Champlain Group Mozambique's Africa Manager Paul Acutt went to work immediately in search and rescue efforts in the remote areas hardest hit by the storm.
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By: Gary M. Kane
The year was 1911 in Summerland, California. There were approximately twelve wharves extending from the Summerland beach heading offshore; each wharf had at least twenty oil wells drilled through it. A structural problem arose and someone was needed to go underwater to repair it – Albert Christie arrived on the scene. An entrepreneur and inventor outfitted with no manufactured dive gear, Mr. Christie designed and built his dive equipment, then successfully made the dive and the wharf repairs. This was the first time a diver had any known contact with the oil industry. Fast forward to 1938 – Superior Oil’s Creole Field in the Gulf of Mexico. A construction barge had sunk and Superior Oil hired W. Horace Williams Construction Company to salvage it. They, in turn, hired Al Warriner, a mechanical engineer, to build the equipment necessary to perform the diving support during the salvage. This was the first known use of a diver in the oil patch in the Gulf of Mexico (GOM).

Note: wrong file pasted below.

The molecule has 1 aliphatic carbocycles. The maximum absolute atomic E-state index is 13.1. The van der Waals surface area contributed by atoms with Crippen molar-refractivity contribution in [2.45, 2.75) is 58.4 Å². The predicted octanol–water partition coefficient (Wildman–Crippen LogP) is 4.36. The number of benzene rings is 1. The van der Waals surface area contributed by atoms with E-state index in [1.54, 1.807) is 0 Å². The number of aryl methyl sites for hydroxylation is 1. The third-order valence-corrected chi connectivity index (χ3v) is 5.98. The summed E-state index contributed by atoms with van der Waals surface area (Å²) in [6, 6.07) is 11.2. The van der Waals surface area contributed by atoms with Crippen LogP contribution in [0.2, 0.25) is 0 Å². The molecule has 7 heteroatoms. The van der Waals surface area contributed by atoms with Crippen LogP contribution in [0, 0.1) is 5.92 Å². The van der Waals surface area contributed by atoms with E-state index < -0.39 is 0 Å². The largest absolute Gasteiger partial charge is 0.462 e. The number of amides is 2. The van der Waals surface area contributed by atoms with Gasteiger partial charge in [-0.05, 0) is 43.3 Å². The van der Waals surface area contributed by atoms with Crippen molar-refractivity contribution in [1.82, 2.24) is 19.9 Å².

From 1938 until the early 1960’s the U.S. Navy was the leader in technological advancements in diving. However, that all changed in 1962 when Dan Wilson made the first 400-foot surface dive on helium and oxygen off the coast of Santa Barbara, California. The dive was made to prove to the oil industry that his company could handle the deeper depths the industry was moving toward. Since then, diving has progressed to the deepest dive ever made in the GOM at 1,072 feet achieved by Global Industries. The industry has gone from one diver in total working in the GOM to averaging between 500 and 600 divers working every day.
So what does it take to manage a successful diving operation in the Gulf of Mexico? There are four key drivers – water depth, diving mode selection, diving platform selection and tool selection. The depth of the water and the complexity of the project will determine the diving mode and have an impact on diving platform selection and tool selection.